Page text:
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Assisted Living in WI

A Caregiver's Guide to Assisted Living Facilities in Wisconsin

What they're called

Official name: Assisted Living Facilities, which includes Community-Based Residential Facilities (CBRF) and Residential Care Apartment Complexes (RCAC)

Common name: Assisted living facilities

To compare assisted living to board and care, skilled nursing, and other long-term residential care communities, see Residential Care Options: How to Decide.

What they offer
  • RCAC: Individual living units (from single rooms to multiroom apartments) for up to two persons (spouse or voluntarily shared) with kitchen facilities and separate bathroom
  • CBRF: Individual or shared (up to two persons) living units; bathrooms may be shared
  • RCAC: All meals, usually in a common dining area
  • CBRF: Some meals
  • CBRF: Up to 3 hours per week of nursing services
  • RCAC: Up to 28 hours per week of personal, supportive, and nursing services
  • Assistance with administration and management of medications
  • Personal care services, including assistance with activities of daily living (ADLs) such as eating, dressing, and bathing
  • Social and exercise activities

Note: Some facilities also offer respite care and other special services.

What they cost

Median monthly fees: $3,550 (higher for residents requiring memory care)

State of Wisconsin requirements
  • A facility or resident may contract with outside agencies and providers to provide care or services not directly provided by the facility.
State of Wisconsin oversight

The Wisconsin Department of Health Services, Division of Quality Assurance, Bureau of Assisted Living (608-266-8598) oversees assisted living facilities.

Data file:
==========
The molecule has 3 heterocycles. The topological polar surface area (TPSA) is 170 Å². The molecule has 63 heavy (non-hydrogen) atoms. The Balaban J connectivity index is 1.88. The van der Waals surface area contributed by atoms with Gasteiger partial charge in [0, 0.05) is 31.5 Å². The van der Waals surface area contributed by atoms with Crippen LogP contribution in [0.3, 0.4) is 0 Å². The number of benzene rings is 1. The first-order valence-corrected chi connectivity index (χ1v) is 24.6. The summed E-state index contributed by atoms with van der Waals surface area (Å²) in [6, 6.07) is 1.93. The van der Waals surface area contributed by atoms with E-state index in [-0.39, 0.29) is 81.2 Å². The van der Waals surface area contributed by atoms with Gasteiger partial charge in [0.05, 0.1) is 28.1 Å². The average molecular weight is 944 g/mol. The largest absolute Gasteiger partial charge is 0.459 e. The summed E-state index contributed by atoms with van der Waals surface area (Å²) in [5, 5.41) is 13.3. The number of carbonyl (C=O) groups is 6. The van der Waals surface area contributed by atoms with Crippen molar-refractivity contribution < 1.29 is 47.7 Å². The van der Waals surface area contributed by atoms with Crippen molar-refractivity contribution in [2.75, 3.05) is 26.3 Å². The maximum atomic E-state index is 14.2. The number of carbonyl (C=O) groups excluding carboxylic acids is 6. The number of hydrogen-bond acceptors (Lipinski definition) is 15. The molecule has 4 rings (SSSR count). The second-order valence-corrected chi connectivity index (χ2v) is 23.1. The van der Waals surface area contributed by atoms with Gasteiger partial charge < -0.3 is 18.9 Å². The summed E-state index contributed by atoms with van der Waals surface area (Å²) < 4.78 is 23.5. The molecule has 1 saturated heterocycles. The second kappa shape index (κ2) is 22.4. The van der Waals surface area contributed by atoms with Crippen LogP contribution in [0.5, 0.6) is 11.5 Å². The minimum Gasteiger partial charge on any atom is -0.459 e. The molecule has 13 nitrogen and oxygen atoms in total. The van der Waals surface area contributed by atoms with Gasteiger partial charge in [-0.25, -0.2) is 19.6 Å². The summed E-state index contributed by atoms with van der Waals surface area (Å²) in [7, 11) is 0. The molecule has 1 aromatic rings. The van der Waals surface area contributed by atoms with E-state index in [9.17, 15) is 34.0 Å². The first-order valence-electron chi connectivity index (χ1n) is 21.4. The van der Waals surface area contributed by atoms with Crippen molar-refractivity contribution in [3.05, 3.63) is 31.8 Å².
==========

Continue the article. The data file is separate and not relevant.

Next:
How to resolve problems or offer feedback
How to pay for assisted living in Wisconsin
  • Most assisted living is paid for privately, by the resident and/or his or her family.
  • For low-income residents ages 65 or older, the state's Community Options Program and Family Care Options for Long-Term Care program pay for some personal care services provided in participating assisted living facilities.
  • Low-income veterans or surviving spouses of veterans may be eligible for Aid and Attendance or other payments from the Department of Veterans Affairs (VA), which can help pay for assisted living.
  • Some assisted living facilities offer sliding scale fees, making a higher level of care available to families that might not otherwise be able to afford it. Be sure to ask -- or ask a geriatric care manager in the area if he or she knows which facilities offer sliding scale fees.
Help finding and choosing a facility
  • Hire a geriatric care manager (most have extensive local knowledge about assisted living facilities in a particular geographic area, including space availability, resident needs assessments, sliding scale fees, and resident satisfaction). To find a geriatric care manager, see's Senior Living Directory.
  • For details about assisted living facilities in each of the 50 U.S. states plus the District of Columbia, see A Caregiver's Guide to Assisted Living Facilities.

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